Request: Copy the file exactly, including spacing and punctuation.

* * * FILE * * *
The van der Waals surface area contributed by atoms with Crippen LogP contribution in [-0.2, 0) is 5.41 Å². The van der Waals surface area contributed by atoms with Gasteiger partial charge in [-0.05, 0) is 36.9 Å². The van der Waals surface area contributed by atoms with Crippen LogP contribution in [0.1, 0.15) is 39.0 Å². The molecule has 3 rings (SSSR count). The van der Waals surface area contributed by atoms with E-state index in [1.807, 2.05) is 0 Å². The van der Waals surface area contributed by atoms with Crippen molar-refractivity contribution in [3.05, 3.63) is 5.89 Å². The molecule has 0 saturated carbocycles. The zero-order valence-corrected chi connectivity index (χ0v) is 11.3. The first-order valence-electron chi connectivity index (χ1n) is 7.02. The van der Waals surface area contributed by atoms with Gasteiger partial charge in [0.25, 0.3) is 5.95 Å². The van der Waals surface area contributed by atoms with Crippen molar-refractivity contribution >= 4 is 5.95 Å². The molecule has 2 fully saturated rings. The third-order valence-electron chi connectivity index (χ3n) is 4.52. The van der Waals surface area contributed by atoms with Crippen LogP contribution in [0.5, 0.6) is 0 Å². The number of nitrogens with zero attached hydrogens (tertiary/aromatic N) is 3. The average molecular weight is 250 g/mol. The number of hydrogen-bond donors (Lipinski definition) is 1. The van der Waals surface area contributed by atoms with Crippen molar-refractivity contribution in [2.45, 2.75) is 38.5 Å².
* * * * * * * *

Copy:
The van der Waals surface area contributed by atoms with Crippen LogP contribution in [-0.2, 0) is 5.41 Å². The van der Waals surface area contributed by atoms with Gasteiger partial charge in [-0.05, 0) is 36.9 Å². The van der Waals surface area contributed by atoms with Crippen LogP contribution in [0.1, 0.15) is 39.0 Å². The molecule has 3 rings (SSSR count). The van der Waals surface area contributed by atoms with E-state index in [1.807, 2.05) is 0 Å². The van der Waals surface area contributed by atoms with Crippen molar-refractivity contribution in [3.05, 3.63) is 5.89 Å². The molecule has 0 saturated carbocycles. The zero-order valence-corrected chi connectivity index (χ0v) is 11.3. The first-order valence-electron chi connectivity index (χ1n) is 7.02. The van der Waals surface area contributed by atoms with Gasteiger partial charge in [0.25, 0.3) is 5.95 Å². The van der Waals surface area contributed by atoms with Crippen molar-refractivity contribution >= 4 is 5.95 Å². The molecule has 2 fully saturated rings. The third-order valence-electron chi connectivity index (χ3n) is 4.52. The van der Waals surface area contributed by atoms with Crippen LogP contribution in [0.5, 0.6) is 0 Å². The number of nitrogens with zero attached hydrogens (tertiary/aromatic N) is 3. The average molecular weight is 250 g/mol. The number of hydrogen-bond donors (Lipinski definition) is 1. The van der Waals surface area contributed by atoms with Crippen molar-refractivity contribution in [2.45, 2.75) is 38.5 Å².